Finally, my article tries to highlight why we should all be much more concerned as citizens about the military interventions and the maintenance of military power that the state carries out in our name on the assumption that these practices make us more secure. Though liberal democratic populations often reject the kind of militaristic fervour often exhibited by the state when it calls for military intervention and the prioritisation of military spending, I argue that we need to be much more attentive to our ambivalence towards the militarism (waging war and constantly preparing for it) of the state. This is because militarism can thrive and go unchallenged just as much when it becomes seen as a normal feature of a chaotic world as it can in societies that fervently celebrate it. If the outcome of militarism, as I suggest is insecurity for citizens of other nations where our military intervenes and citizens within our own society, this is all the more urgent.


Confronting the Colonial- Even in Critical Studies

By Maria Eriksson Baaz and Judith Verweijen

At a time when colonial revisionism is seemingly on the rise and articles calling for re-colonization are published even in renown critical journals (though clearly and comfortably not without controversy), turning a critical eye towards ourselves as ‘critical’ scholars might be seen as ‘navel-gazing’ or even as dangerously diverting precious energy. While such interjections are certainly valid, we suggest that the recent trend of intensified pro-colonialism and racism calls for even more self-reflection also among self-proclaimed critical scholars (including ourselves). Rather than simply situating the problem elsewhere, we need to be vigilant about our own (inescapable) complicity – also by probing into how we (unintentionally) might reproduce the images inscribed in the work that we oppose.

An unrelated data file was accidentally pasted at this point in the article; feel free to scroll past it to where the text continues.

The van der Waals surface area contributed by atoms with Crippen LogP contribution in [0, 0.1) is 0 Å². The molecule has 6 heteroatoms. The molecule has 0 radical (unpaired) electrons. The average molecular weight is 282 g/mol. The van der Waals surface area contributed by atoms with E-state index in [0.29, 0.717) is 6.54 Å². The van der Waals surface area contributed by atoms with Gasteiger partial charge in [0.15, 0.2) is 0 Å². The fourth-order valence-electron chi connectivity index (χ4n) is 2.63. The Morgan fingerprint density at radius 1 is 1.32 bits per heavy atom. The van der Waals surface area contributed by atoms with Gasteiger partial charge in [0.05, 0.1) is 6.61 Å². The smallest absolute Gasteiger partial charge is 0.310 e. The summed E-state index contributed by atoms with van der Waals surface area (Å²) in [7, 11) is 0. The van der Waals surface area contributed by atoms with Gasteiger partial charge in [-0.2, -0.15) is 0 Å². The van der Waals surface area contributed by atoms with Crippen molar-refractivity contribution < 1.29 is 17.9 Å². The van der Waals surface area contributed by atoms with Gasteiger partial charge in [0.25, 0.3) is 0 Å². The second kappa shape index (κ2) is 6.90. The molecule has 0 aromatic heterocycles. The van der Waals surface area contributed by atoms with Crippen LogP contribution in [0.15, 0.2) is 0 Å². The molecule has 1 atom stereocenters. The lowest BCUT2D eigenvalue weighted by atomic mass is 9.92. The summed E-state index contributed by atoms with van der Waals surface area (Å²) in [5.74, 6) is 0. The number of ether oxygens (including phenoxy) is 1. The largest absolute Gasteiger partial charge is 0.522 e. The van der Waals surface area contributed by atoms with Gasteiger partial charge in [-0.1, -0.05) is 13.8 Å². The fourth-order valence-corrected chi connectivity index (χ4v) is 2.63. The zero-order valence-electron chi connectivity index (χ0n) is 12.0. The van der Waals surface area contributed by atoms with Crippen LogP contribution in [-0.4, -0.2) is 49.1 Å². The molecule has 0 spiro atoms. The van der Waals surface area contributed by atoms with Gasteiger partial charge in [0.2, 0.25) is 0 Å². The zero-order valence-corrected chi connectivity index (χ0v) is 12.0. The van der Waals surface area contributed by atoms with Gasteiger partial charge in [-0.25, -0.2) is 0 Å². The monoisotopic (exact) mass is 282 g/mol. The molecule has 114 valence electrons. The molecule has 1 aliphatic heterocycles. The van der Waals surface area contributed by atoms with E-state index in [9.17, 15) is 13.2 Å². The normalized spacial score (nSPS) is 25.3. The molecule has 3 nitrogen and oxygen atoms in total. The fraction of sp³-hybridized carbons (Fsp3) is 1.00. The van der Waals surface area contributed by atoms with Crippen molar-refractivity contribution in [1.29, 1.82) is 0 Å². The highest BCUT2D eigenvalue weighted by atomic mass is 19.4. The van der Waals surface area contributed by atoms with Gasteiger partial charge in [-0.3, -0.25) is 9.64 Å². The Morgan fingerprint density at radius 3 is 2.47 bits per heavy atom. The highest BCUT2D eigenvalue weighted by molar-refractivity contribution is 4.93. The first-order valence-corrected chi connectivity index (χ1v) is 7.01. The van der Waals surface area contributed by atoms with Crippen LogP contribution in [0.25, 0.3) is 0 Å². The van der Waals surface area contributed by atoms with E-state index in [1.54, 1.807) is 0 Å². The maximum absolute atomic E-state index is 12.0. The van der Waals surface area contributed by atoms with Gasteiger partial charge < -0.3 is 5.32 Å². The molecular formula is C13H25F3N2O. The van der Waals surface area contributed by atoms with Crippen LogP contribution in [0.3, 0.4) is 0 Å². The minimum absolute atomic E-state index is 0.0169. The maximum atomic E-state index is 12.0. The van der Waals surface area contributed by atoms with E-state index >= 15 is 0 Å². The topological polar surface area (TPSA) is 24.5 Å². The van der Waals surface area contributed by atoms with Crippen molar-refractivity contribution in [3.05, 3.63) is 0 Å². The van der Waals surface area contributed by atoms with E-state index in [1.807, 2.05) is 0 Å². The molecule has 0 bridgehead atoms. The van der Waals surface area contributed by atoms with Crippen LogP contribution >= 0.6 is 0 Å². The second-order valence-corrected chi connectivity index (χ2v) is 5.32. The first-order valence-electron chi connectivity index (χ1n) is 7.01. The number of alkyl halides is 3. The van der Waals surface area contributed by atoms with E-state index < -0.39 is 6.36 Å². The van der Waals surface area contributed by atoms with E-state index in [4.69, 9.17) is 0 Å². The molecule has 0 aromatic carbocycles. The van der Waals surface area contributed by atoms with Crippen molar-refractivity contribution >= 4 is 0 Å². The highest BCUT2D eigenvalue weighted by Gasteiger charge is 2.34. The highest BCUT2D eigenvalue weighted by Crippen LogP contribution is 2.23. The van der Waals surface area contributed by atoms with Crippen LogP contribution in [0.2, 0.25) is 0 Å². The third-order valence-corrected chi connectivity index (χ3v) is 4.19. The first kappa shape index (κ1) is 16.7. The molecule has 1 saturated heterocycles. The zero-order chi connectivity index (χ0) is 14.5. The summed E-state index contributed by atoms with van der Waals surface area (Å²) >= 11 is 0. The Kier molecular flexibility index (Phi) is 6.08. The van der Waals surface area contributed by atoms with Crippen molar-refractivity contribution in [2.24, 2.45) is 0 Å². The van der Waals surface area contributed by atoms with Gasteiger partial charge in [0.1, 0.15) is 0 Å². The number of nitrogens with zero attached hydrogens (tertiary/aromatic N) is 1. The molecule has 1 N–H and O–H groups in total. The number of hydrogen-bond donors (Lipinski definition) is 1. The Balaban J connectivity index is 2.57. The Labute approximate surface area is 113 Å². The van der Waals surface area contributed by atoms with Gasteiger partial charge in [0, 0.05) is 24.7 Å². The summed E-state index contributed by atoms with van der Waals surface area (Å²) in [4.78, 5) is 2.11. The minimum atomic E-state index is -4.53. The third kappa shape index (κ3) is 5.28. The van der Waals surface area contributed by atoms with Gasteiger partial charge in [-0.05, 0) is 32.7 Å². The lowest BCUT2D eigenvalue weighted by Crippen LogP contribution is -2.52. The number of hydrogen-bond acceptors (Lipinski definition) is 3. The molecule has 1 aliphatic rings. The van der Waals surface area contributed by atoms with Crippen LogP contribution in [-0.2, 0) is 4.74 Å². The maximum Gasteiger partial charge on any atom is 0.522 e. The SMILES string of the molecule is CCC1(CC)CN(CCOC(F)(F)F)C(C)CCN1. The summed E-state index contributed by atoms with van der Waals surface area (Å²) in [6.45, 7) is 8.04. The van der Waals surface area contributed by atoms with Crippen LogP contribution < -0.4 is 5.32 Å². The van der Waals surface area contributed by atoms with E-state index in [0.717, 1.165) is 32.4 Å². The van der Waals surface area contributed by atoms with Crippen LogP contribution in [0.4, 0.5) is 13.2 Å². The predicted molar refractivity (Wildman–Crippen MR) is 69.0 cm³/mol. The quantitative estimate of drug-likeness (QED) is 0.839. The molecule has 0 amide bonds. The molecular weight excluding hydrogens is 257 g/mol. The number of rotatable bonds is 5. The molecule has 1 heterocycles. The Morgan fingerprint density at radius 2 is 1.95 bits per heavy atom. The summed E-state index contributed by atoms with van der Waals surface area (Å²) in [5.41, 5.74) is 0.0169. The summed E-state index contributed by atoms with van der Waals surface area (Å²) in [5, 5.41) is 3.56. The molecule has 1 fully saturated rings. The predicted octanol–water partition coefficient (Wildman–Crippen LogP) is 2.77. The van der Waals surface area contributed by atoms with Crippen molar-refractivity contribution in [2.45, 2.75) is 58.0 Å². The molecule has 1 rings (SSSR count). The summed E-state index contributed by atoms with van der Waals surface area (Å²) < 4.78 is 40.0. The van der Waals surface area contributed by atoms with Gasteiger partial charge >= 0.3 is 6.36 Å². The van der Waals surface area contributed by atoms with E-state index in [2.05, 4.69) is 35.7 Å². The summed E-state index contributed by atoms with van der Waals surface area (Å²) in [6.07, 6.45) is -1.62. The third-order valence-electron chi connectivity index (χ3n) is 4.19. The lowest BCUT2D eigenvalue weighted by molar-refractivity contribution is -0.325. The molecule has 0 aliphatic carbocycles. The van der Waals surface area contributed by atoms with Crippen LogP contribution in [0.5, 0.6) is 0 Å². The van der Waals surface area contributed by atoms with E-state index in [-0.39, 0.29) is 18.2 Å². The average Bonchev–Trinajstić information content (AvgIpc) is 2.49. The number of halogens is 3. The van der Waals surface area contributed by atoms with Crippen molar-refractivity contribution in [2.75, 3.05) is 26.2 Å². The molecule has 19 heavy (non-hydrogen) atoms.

“Socrates Looking in a Mirror”- Metropolitan Museum of Art Creative Commons CC0 1.0 Universal Public Domain Dedication

Our concern arises not only from theoretical contemplation, but also from our experiences as scholars within critical military and security studies who mainly research armed actors in the DR Congo. Our analytical point of departure tends to be Congolese armed actors themselves, rather than transnational security fields or external interventions (like counter-terrorism programs or international private security firms). This focus regularly triggers the sense of being the odd one out both in journals and at conferences. Africa clearly occupies a marginal place not only– as many scholars have argued–in more mainstream International Relations and the related fields of security and military studies, but also in the scholarship we name ‘critical’.

… much literature on militarism in Africa construes it as ultimately imposed by ‘the West’– thus locating agency predominantly in ‘western hegemonic forces’. Africa is cast in such literature mainly in the role of the (passive) ‘victim’, the theatre in which imperialist plays are acted out…

But our concern is not only with marginality. As scholars researching Congolese armed actors we struggle with the question whether the tools offered by ‘critical’ frameworks really ‘fit’. For instance, can the toolbox of governmentality be helpful in understanding militarization in the DRC and the way this process affects those ‘in-between’ the civilian and the military, like army wives?

In a new article in Security Dialogue that is part of a special issue on militarism and security, we query into the use and signifying work of the concepts of militarization and securitization in relation to Africa scholarship. We suggest that the ways in which these concepts are applied and not applied risk reproducing familiar colonial imageries that we as critical scholars tend to locate elsewhere. Paradoxically, we argue, this reproduction occurs partly through the very commitment to reveal continued imperialist/neo-colonial relations. As such, our reflections recap earlier debates in postcolonial studies, where some warned that the field risks reproducing Eurocentrism by overstating the power of Europe/‘the West’ as the origin of history and as the all-pervasive force shaping social and political developments elsewhere.